• none: When you use the value none, the content completely ignores any height or weight set on the element, and just uses the replaced element’s intrinsic dimensions. Although the value none was in the original specification and is supported in Opera, it was then removed in a later revision of the spec. It may, however, return in a future iteration.
    NOTE: To see more clearly how these values affect an image’s aspect ratio, please refer to object-fit-diagram.png in the tutorial files
Images with the aspect ratio shifted look horrible. The woman has been squeezed, making her look like a stick figure, while the boy has been stretched, making him look fat
Images with the aspect ratio shifted look horrible. The woman has been squeezed, making her look like a stick figure, while the boy has been stretched, making him look fat

02. Object-position

Object-position works in exactly the same way as background-position does for background images, and can take the same values (pixels, ems, percentages, keywords, etc). It specifies the position of a replaced element’s content inside the area of that element. For example:

    img {
    height: 100px;
       width: 100px;
       object-fit: contain;
       object-position: top 75%;
    }

In Opera, object-fit can also take a value of auto, which is the default if the property is not specified. It only really exists to retain backwards compatibility and to enable you to override earlier settings.

03. Preserve ratio

Sometimes referred to as letterboxing, there are times when you’ll want to preserve the aspect ratio of the images on a page, and get them to fit inside the same area. For example, you might have a content management system that enables you to upload products on an ecommerce site or images for an image gallery, with lots of different content authors.

Letterboxing the images means they’re reproduced with the original aspect ratio, making the subjects look their true selves again
Letterboxing the images means they’re reproduced with the original aspect ratio, making the subjects look their true selves again

They may upload images in roughly the right size, but the dimensions are not always exact, regardless of any guidelines you may publish! In this case, you could change aspect ratio to make the images all fit in exactly the same area, but that will probably look horrible.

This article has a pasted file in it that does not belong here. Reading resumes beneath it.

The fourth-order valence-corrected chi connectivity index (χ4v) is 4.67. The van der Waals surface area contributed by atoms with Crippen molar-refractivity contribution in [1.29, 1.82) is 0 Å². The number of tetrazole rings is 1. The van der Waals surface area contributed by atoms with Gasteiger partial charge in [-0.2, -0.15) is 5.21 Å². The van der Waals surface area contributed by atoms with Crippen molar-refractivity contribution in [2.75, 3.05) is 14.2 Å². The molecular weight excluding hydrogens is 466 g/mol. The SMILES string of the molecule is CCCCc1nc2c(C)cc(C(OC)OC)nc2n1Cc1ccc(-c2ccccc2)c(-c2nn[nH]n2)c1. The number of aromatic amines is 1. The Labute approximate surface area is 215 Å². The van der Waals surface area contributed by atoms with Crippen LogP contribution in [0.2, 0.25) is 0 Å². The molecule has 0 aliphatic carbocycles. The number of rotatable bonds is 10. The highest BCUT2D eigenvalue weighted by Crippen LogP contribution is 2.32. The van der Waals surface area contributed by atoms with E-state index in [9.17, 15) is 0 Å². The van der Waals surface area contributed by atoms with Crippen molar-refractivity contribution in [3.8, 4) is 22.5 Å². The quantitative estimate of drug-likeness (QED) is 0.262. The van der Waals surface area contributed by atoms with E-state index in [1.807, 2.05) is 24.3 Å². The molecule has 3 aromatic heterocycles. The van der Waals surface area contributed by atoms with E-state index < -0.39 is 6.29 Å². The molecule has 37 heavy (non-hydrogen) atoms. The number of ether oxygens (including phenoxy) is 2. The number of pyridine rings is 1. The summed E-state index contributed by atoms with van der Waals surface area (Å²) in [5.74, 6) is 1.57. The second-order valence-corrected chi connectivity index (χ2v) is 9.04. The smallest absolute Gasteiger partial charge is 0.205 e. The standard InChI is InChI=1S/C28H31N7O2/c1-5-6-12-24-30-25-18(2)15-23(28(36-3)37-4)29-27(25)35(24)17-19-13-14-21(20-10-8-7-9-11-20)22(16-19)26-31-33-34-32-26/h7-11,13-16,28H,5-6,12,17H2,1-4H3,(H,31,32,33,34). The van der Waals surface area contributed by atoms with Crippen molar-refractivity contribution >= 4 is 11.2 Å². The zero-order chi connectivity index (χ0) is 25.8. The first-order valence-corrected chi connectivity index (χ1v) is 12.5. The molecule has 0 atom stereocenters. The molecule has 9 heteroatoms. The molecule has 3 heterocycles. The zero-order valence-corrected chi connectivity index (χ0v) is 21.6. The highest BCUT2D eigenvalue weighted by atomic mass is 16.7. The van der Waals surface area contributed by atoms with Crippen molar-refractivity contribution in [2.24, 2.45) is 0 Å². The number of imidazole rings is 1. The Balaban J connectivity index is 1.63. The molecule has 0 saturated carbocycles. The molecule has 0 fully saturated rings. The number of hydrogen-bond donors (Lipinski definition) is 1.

The other option is to letterbox the images. This looks much better, but it is quite complicated to achieve on the client-side with current browser support. You could, of course, use some kind of server-side solution to preprocess the images, but this again is complex and adds more overhead.

You can handle this problem really easily with object-fit:

    img {
       width: 150px;
       height: 150px;
       ...
       object-fit: contain;
    }

In my example, the thumbnails are all set to be the same width and height, but object- fit:contain; forces all the images to fit inside the same area and maintain aspect ratio. An even better solution, depending on your application, might be to maintain aspect ratio, but change the size and crop of the image so it completely envelops the <img> element.

This can be done easily, by replacing object-fit:contain; with object-fit:cover; and adding overflow:hidden; to the mix:

    img {
     ...
     object-fit: cover;
     overflow: hidden;
    }

In this case, object-fit:cover; makes the images increase size to completely envelop the <img> elements, and overflow:hidden; then chops off the area of image that spills outside those elements (check out object-fit-cover-images.html in the sample files).

 hidden;
Here the images are made to cover over the <img> element with object-fit: cover; and trimmed to size using overflow: hidden;

04. Overriding a video’s aspect ratio

In our next example, we’re taking a video with a broken aspect ratio, and forcing it to change aspect ratio and fit snugly into the <video> element size we’ve specified. Why would you want to do this? Maybe some of the videos your content editors upload to your CMS have a broken aspect ratio, and you want to fix them all on the fly, for example.

Object-fit:fill; enables us to do this in one fell swoop. To illustrate the point, our object-fit:fill; video example (see object-fit-fill-video.html in the code examples) uses a couple of <video> elements, as follows: